By Eduardo Tinto for Fastmarkets AgriCensus

The week began with the already-shattered corn market in Brazil enduring another blow as a new cold wave swept the centre-south of Brazil. This brings frosts to corn-producing states and raises fresh concerns about export volumes and contract breaches.

On Monday June 19, frosts hit parts of the states of Paraná and Mato Grosso do Sul, with late planted corn areas likely affected. The cold wave is expected to reach its peak on Tuesday, with forecasts showing potential fresh frosts in the states of Paraná, Mato Grosso do Sul, São Paulo and Minas Gerais.

“It is going to be a historic crop loss,” Daniele Siqueira from local consultancy Agrural told AgriCensus.

The second Brazilian corn crop safrinha has been severely affected by dry and warm weather during key development stages, and crop conditions worsened further in some regions that were hit by frosts for three days in the end of June.

As a result, Agrural has lowered its estimates of Brazil’s safrinha output to 59.1 million tonnes in early July, 22 million tonnes below the initial crop potential. The new frosts could mean these estimates are dampened even further.

Brazil safrinha output estimate

Export woes
As the Brazilian crop outlook continues to deteriorate, analysts believe exports might take the bulk of the hit.

“Output losses will be extremely large across all producing states apart from Mato Grosso… Paraná and Mato Grosso do Sul will have no export capacity whatsoever,” Siqueira said.

“Trading companies continue to wash out corn contracts to the domestic market due to price differentials between ports and the interior market and to quality issues,” Victor Martins from Hedgepoint Global Markets said.

Besides volume losses, grain quality is a major concern among farmers, traders and exporters.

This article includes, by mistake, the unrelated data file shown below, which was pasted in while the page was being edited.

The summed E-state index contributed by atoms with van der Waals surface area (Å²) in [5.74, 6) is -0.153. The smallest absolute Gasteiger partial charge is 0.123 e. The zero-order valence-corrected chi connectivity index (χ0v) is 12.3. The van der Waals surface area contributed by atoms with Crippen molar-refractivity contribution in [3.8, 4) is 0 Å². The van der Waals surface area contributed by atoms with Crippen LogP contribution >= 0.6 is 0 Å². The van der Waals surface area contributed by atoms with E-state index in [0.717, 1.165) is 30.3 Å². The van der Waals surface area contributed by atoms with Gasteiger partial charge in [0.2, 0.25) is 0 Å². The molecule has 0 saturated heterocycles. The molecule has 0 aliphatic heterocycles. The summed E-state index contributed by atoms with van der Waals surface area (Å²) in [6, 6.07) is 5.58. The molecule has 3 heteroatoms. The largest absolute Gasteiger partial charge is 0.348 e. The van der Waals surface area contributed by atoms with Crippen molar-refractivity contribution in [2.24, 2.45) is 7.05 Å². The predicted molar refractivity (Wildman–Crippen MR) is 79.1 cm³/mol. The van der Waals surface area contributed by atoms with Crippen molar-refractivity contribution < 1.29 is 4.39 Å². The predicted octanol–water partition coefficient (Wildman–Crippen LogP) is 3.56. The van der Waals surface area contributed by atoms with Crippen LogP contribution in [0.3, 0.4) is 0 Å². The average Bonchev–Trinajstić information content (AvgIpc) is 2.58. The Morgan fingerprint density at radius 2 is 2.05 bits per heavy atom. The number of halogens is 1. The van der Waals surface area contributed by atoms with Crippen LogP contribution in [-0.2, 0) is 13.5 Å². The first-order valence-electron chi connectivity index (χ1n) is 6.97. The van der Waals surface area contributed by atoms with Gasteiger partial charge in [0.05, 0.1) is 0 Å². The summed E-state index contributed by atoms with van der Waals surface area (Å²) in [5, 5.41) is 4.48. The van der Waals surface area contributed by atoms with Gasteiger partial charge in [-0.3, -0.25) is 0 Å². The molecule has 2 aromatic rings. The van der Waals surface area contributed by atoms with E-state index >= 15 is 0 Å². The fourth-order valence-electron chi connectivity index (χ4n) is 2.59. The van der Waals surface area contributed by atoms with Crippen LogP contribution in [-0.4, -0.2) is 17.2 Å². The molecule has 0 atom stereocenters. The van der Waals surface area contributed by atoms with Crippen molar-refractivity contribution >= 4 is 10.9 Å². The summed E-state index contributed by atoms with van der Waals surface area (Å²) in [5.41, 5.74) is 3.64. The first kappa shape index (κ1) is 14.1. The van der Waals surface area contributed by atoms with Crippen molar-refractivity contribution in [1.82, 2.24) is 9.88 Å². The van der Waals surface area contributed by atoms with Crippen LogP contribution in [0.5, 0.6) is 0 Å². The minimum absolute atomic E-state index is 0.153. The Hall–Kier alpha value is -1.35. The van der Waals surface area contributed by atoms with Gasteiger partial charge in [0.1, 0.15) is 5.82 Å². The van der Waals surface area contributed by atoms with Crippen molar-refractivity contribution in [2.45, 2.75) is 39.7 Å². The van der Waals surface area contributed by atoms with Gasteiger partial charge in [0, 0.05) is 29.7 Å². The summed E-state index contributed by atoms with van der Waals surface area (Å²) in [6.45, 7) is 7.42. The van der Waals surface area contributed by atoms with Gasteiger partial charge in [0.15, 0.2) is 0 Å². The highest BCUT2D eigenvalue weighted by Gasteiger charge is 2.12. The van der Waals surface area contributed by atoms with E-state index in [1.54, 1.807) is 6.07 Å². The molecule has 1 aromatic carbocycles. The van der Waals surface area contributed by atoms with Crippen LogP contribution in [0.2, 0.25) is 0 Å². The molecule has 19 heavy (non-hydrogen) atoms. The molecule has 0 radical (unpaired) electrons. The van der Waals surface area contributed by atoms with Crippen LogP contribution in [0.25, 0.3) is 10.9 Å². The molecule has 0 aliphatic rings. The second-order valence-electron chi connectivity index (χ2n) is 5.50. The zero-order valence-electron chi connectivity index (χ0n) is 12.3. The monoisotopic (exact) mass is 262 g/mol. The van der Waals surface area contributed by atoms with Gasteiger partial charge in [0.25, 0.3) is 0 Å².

“Exporters seem to be cornered, having to pay a quality premium to lift corn standards to fulfil agreements and to outbid the domestic market,” Martins added.

In many cases, producers will need to blend lower quality product with high quality corn to meet export standards.

According to Siqueira, some producers are trying to hoard higher quality first crop corn to blend further ahead, while others are looking to source corn from Mato Grosso or from Paraguay and Argentina.

Although Mato Grosso’s corn production has been impacted by dry weather conditions, it’s crop loss will not be as severe as in other states.

“As Mato Grosso is Brazil’s main exporter, this makes the analysis even harder,” Siqueira said, adding that the big question now is how much of the state’s production will remain in the country and how much will be exported.

Meanwhile, contract breaches are another major concern that has been on the radar since dry conditions slashed domestic production estimates.

“With this week’s frosts, odds are increasing of even more contracts being breached,” Martins told AgriCensus.

"This is affecting both exports and domestic deliveries... many producers had committed up to 80% of their crop in forward sales but are harvesting 30-50% less than expected and cannot purchase volumes from other producers to honour contracts,” Martins said.

The lack of good quality products to meet contract standards increases contract breach risks even further.

According to Martins, the situation is so dramatic that "there will not be any corn left in the market in September and the country will need to import much more from Argentina."

This article, by Eduardo Tinto, was first published to agricensus.com on Monday June 19.

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